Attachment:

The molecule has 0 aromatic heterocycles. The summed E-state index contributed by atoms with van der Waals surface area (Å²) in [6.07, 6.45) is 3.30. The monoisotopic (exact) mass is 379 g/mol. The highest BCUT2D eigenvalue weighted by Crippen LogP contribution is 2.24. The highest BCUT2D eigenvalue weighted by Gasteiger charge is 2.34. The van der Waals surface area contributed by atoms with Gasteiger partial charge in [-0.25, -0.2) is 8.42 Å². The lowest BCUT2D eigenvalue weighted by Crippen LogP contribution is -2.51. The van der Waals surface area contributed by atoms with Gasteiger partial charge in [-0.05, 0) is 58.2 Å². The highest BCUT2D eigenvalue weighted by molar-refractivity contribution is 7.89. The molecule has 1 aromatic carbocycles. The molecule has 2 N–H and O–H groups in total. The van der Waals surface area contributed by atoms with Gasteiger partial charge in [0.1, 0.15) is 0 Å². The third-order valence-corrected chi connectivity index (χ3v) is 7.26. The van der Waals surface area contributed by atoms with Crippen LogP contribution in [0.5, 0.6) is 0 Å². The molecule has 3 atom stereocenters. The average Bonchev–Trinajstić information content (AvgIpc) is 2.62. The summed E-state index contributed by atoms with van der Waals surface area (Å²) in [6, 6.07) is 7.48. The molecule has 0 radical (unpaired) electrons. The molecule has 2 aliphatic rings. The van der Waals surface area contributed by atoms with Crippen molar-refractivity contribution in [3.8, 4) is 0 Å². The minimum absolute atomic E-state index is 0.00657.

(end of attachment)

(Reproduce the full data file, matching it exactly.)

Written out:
The molecule has 0 aromatic heterocycles. The summed E-state index contributed by atoms with van der Waals surface area (Å²) in [6.07, 6.45) is 3.30. The monoisotopic (exact) mass is 379 g/mol. The highest BCUT2D eigenvalue weighted by Crippen LogP contribution is 2.24. The highest BCUT2D eigenvalue weighted by Gasteiger charge is 2.34. The van der Waals surface area contributed by atoms with Gasteiger partial charge in [-0.25, -0.2) is 8.42 Å². The lowest BCUT2D eigenvalue weighted by Crippen LogP contribution is -2.51. The van der Waals surface area contributed by atoms with Gasteiger partial charge in [-0.05, 0) is 58.2 Å². The highest BCUT2D eigenvalue weighted by molar-refractivity contribution is 7.89. The molecule has 1 aromatic carbocycles. The molecule has 2 N–H and O–H groups in total. The van der Waals surface area contributed by atoms with Gasteiger partial charge in [0.1, 0.15) is 0 Å². The third-order valence-corrected chi connectivity index (χ3v) is 7.26. The van der Waals surface area contributed by atoms with Crippen LogP contribution in [0.5, 0.6) is 0 Å². The molecule has 3 atom stereocenters. The average Bonchev–Trinajstić information content (AvgIpc) is 2.62. The summed E-state index contributed by atoms with van der Waals surface area (Å²) in [6, 6.07) is 7.48. The molecule has 0 radical (unpaired) electrons. The molecule has 2 aliphatic rings. The van der Waals surface area contributed by atoms with Crippen molar-refractivity contribution in [3.8, 4) is 0 Å². The minimum absolute atomic E-state index is 0.00657.